Declassified Pentagon records state that people reported encounters with UFOs that left some with an “unaccounted-for pregnancy” and “radiation burns.” More than a thousand pages of documents were released in early April 2022, after The Sun tabloid put in a Freedom of Information Act (FOIA) request with the Defense Intelligence Agency (DIA), a part of the U.S. Department of Defense.
The Sun released the report, titled “Anomalous Acute and Subacute Field Effects on Human Biological Tissues,” on its website on April 5, 2022. The report, conducted by the Advanced Aviation Threat Identification Program (AATIP), looked at the supposed health impacts on humans who claimed they had paranormal encounters with unidentified flying objects (UFOs).
The AATIP ran from 2007 to 2012, under the DIA, primarily investigated UFOs, and had a $22 million budget from the Defense Department. The existence of the program was not acknowledged by the Defense Department until 2017. The Sun requested a copy of its files just days after the program's existence was acknowledged in 2017. While The Sun had just managed to get declassified documents in April 2022, some of them were withheld by the DIA; also, The Sun hasn't released the entirety of the documents sent to them.
Luis Elizondo, a former intelligence officer in charge of the program, said in a 2021 interview with GQ that in his opinion a lot of the reported health-related effects from such alleged encounters were a result of radiation:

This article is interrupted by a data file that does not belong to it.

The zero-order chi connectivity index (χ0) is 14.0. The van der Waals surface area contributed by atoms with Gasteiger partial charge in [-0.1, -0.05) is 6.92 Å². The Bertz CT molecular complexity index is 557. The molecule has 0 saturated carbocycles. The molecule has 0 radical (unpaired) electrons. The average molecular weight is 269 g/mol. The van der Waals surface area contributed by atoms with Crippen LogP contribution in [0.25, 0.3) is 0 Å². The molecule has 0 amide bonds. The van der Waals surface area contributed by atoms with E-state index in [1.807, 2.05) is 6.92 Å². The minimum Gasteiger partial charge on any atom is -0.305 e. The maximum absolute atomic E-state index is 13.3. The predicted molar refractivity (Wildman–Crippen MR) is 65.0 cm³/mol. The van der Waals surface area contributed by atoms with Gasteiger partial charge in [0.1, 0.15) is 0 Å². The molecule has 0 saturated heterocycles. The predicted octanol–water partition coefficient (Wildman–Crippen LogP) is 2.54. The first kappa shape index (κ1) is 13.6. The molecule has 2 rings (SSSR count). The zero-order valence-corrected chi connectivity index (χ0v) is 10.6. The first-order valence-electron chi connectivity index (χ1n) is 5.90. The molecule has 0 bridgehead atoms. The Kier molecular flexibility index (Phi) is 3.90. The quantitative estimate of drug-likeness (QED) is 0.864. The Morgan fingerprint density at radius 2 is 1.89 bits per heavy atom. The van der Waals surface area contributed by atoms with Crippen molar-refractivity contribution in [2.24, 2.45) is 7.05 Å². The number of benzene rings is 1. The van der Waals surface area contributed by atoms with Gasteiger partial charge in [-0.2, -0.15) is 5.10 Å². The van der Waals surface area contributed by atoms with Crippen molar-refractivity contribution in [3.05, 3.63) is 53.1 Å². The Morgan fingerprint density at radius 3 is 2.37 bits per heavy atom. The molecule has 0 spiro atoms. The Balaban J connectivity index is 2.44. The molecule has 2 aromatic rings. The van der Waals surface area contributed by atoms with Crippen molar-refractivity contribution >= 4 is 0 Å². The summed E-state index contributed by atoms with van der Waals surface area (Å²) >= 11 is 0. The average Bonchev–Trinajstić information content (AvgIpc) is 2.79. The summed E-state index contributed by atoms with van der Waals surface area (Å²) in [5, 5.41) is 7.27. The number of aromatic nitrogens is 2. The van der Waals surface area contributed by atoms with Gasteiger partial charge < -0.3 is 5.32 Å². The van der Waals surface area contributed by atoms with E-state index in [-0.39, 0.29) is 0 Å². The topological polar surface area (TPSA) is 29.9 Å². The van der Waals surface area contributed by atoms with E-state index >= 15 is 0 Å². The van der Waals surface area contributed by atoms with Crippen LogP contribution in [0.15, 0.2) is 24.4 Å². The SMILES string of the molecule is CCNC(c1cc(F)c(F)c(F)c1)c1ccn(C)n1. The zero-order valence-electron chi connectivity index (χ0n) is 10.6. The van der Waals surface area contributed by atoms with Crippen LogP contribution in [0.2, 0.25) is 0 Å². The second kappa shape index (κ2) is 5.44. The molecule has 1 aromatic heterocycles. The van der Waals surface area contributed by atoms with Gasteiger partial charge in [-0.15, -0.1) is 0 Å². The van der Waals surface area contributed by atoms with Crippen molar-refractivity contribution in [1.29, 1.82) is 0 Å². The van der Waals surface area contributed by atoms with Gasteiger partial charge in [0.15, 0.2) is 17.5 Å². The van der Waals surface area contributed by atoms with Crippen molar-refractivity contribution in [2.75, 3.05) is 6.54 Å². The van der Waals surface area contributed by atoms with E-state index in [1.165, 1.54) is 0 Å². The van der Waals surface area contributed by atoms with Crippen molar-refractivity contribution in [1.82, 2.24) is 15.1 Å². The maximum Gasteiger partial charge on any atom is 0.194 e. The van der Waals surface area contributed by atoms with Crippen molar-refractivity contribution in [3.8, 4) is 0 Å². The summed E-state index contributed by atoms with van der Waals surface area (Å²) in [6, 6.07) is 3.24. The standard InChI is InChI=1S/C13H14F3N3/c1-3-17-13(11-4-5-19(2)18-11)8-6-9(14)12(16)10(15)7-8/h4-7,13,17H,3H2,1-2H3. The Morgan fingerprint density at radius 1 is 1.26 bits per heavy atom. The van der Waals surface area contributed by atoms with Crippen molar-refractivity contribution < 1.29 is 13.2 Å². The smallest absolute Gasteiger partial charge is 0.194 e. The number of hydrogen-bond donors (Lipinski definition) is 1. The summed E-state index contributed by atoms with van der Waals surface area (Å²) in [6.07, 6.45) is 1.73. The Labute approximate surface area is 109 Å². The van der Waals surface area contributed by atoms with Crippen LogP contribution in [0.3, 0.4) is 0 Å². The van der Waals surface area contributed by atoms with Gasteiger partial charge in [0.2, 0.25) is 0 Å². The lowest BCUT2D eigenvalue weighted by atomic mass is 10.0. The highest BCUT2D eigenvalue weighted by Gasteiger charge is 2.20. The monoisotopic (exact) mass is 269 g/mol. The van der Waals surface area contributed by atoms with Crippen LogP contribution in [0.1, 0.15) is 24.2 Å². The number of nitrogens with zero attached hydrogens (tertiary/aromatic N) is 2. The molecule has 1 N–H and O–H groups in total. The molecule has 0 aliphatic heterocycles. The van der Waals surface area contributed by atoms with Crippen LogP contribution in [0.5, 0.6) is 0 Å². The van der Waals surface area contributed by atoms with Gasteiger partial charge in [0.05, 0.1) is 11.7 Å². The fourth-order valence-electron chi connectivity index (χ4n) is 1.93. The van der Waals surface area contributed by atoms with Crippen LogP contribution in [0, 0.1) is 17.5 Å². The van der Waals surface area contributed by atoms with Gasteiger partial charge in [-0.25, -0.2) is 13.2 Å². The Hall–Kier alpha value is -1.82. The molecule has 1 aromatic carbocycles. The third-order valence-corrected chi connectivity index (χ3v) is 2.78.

I’ve got to be careful, I can’t speak too specifically, but one might imagine that you get a report from a pilot who says, “Lue, it’s really weird. I was flying and I got close to this thing and I came back home and it was like I got a sunburn. I was red for four days.” Well, that’s a sign of radiation. That’s not a sunburn; it’s a radiation burn. Then [a pilot] might say, if [they] had got a little closer, “Lue, I’m at the hospital. I’ve got symptoms that are indicative of microwave damage, meaning internal injuries, and even in my brain there’s some morphology there.”
In an unclassified file listing “UFO-Related Human Physiological Effects,” the reported effects included not only “burns,” “skin sores,” and “significant odors,” but also “sexual encounters.” The report listed at least one encounter that allegedly resulted in an “unaccounted-for pregnancy.”
However, according to an April 2021 New Yorker report about the AATIP, it is difficult to know what exactly the research accomplished, much less proved. And when Elizondo was questioned by the reporter, “He [Elizondo] insisted to me that AATIP had made important strides in understanding the 'five observables' of U.A.P. behavior — including 'gravity-defying capabilities,' 'low observability,' and 'transmedium travel.' When I pressed for details, he reminded me of his security oath.”
Returning to that “unaccounted for pregnancy” listed in the Pentagon report as a “UFO-related human physiological effect,” it is no more substantiated by the release of these documents than are similarly listed reports of UFO-related abductions, healings, or telepathy.
Even though all astro-biologists suspect that we are not alone in the world, the above supposed effects of UFO encounters, while detailed in a Pentagon report, are a result of discontinued efforts that haven’t publicly shown any empirical evidence for these findings.